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Movie Review: 'Planes: Fire & Rescue'

By Bill Wine
KYW Newsradio 1060

PHILADELPHIA (CBS) -- Planes: Fire & Rescue, the sequel to Planes, has a familiar wing to it.

This sequel equals.

(2½ stars out of 4)

Originally intended to be a straight-to-video vehicle, last summer's Planes proved to be a moderately charming, transportation-themed, animated adventure, a spinoff of the far-superior Cars flicks without the winking grownup humor.

The inevitable followup to the commercially successful kidflick -- dedicated in a legend at the top to courageous, life-risking firefighters everywhere -- is another PG-rated film aimed unapologetically at the preschool kids in the family audience.

As you would expect, it is very much like its predecessor, with many among the large voice cast back, and it's similarly eye-poppingly gorgeous and inventively bright, with graceful and lovely flying sequences that will especially enthrall youngsters enamored of flying vehicles.

In addition, this installment number two, co-scripted by returning screenwriter Jeffrey M. Howard and director Roberts Gannaway, celebrates the heroism and selfless teamwork of firefighters and is somewhat more character-driven than its predecessor, raising the dramatic and emotional stakes a bit by boosting the level of peril -- which might disenfranchise some of the younger children but should make the experience that much more palatable for the parents, guardians, and chaperones in attendance.

However, although the theme of downsizing and readjusting goals could have been further explored to engage viewers of age, the scriptwriters remain focused on their target audience of fresh-faced youngsters.  And why shouldn't they?

We are, first of all, back in Propwash Junction.

Air racer and international air race winner Dusty Crophopper, a single-propeller plane voiced once again by Dane Cook, is now a celebrity of sorts.  But he discovers that the gearbox in his engine is malfunctioning and that the part he needs to do the repair is difficult if not impossible to track down.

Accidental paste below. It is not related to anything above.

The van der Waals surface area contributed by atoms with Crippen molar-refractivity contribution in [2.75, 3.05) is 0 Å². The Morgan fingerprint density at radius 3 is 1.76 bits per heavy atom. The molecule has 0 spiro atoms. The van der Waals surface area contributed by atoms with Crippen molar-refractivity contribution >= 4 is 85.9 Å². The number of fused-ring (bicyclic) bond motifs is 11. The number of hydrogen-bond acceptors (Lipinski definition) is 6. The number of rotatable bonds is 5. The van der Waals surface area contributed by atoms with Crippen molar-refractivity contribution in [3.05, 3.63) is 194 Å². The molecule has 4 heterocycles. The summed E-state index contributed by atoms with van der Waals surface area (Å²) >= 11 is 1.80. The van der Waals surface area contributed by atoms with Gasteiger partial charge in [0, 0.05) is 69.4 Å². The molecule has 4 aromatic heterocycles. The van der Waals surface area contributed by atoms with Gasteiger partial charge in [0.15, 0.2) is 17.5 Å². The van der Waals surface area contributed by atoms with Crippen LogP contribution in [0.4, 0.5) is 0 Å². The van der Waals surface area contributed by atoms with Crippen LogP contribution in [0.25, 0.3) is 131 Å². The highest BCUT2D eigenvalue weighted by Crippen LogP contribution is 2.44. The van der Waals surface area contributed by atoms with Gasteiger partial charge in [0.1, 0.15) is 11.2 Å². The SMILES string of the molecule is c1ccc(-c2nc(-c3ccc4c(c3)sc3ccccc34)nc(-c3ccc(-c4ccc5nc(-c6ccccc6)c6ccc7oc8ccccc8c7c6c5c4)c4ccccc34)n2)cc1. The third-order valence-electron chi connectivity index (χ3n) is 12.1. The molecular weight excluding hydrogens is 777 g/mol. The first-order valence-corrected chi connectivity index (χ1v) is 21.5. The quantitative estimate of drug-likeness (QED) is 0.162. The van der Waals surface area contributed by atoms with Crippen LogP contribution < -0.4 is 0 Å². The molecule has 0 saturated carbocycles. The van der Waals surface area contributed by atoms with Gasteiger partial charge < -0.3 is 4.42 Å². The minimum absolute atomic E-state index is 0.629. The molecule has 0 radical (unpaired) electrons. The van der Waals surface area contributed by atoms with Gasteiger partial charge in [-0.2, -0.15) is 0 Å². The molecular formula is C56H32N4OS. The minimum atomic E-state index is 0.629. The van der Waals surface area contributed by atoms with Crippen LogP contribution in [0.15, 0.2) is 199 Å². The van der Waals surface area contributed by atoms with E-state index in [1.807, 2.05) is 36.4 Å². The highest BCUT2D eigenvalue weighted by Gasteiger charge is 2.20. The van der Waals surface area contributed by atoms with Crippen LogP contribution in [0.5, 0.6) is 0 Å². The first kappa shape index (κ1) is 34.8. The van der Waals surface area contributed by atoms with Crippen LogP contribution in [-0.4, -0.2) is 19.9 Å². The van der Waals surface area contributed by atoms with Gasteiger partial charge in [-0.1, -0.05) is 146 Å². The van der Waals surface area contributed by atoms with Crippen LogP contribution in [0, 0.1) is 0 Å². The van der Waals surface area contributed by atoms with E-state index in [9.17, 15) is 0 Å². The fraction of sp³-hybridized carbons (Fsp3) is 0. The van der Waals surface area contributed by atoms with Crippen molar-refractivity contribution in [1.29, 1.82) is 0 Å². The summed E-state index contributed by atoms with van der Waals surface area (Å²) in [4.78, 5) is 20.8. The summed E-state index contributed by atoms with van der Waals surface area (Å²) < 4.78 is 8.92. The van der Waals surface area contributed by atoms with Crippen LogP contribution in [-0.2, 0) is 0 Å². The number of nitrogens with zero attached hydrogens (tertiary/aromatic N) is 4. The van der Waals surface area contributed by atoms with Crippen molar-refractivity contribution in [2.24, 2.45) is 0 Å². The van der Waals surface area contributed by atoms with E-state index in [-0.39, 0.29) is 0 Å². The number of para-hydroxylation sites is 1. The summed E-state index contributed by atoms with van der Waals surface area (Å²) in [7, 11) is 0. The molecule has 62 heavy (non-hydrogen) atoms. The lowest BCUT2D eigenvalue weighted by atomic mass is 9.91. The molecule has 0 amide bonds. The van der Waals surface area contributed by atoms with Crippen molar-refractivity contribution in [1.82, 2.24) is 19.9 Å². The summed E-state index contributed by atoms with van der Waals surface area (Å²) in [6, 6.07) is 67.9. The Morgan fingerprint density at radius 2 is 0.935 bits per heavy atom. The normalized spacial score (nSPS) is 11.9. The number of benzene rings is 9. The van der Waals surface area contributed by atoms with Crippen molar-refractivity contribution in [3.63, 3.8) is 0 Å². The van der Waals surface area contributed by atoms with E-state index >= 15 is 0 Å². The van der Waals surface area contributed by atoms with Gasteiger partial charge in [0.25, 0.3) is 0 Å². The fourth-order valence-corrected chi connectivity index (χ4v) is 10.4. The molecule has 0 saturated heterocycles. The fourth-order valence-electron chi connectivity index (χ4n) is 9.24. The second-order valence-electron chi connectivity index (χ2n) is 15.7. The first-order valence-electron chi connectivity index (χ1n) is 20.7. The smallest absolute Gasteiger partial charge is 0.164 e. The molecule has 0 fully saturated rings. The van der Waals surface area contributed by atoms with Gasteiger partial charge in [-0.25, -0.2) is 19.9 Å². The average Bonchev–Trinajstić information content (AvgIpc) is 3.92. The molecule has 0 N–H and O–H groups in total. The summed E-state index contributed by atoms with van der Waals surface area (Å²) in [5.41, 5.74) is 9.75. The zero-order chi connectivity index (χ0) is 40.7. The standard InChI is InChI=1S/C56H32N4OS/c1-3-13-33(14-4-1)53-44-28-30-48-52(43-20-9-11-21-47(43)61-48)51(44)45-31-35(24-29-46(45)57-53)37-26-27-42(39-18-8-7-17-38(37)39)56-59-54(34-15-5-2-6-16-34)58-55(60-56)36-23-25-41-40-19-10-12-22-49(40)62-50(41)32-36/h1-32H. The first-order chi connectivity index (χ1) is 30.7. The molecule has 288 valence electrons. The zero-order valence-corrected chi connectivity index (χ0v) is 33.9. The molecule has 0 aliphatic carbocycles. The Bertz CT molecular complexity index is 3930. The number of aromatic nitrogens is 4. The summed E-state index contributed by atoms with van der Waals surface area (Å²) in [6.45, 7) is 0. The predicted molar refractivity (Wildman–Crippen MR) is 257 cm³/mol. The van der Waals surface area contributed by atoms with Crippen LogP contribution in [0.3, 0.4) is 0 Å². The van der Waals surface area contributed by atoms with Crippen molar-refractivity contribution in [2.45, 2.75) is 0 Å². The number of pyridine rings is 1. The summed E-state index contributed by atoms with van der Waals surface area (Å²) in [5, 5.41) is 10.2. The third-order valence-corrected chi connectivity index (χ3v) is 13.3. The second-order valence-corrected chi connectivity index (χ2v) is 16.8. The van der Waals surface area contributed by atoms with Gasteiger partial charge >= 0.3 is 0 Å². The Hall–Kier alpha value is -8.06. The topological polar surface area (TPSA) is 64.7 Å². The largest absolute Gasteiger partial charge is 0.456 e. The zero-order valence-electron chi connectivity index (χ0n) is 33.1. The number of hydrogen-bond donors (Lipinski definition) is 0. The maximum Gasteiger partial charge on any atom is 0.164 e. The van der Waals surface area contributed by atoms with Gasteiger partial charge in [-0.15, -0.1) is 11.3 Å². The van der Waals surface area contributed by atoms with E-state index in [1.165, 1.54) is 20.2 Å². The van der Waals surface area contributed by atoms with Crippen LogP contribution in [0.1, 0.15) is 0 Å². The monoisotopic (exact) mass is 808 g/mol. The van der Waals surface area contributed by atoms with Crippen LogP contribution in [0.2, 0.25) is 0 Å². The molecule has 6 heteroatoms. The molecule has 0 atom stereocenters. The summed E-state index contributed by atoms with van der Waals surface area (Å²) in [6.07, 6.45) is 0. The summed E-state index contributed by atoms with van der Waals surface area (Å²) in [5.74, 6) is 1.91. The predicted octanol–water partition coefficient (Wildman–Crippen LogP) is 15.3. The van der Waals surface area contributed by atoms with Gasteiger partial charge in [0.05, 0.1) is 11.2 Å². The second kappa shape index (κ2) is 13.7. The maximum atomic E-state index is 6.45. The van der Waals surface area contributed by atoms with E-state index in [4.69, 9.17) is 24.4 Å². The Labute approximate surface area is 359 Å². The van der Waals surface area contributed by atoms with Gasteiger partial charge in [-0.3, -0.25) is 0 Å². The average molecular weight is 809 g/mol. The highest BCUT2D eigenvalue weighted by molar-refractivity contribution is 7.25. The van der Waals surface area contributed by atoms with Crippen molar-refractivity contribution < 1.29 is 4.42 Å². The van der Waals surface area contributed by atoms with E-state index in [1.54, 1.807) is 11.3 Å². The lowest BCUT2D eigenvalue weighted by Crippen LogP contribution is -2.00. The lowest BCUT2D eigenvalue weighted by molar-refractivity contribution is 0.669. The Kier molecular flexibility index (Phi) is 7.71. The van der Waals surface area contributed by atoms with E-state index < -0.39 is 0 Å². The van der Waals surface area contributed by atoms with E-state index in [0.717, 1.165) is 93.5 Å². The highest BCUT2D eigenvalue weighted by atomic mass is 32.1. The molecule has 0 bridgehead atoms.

Then a fire breaks out at their small community airport, which has to be shut down by safety officials, who demand that oudated firetruck "Mayday," voiced by Hal Holbrook, must be upgraded and needs to be joined by a second emergency responder.

So, feeling responsible for the fire and worried that he'll never race again anyway, Dusty decides to get certified by taking up aerial firefighting, joining forces with Blade Ranger, a stern veteran fire and rescue helicopter, voiced by Ed Harris, and his team of all-terrain vehicles known as the Smokejumpers, many of them older machines that are being given a chance to prove that they haven't outlived their usefulness, as they take on a massive, rampaging wildfire as part of their mandate to protect historic Piston Peak National Park during wildfire season.

Among the Smokejumpers are aquatic plane Lil' Dipper (Julie Bowen), helicopter Windlifter (Wes Studi), and ex-military transport Cabbie (Dale Dye).

Debuting director Gannaway, a veteran of television animation, has a more fluid, visually stimulating style of animation to work with in this second excursion (with a third on the way), boasting fire sequences that are jaw-dropping in their verisimilitude.

And he's remarkably successful in managing to get us to reach beyond all the anthropomorphism on display -– these are planes, after all -– so that we can respond emotionally to them as characters attempting to do good deeds and survive.

So we'll douse 2½ stars out of 4 for Planes: Fire & Rescue, a watchable, heart-on-its-sleeve comedy-drama that should engage the kids from takeoff to touchdown.

As for you grownups, you'll be smiling while you watch the kids watch -- you watch!

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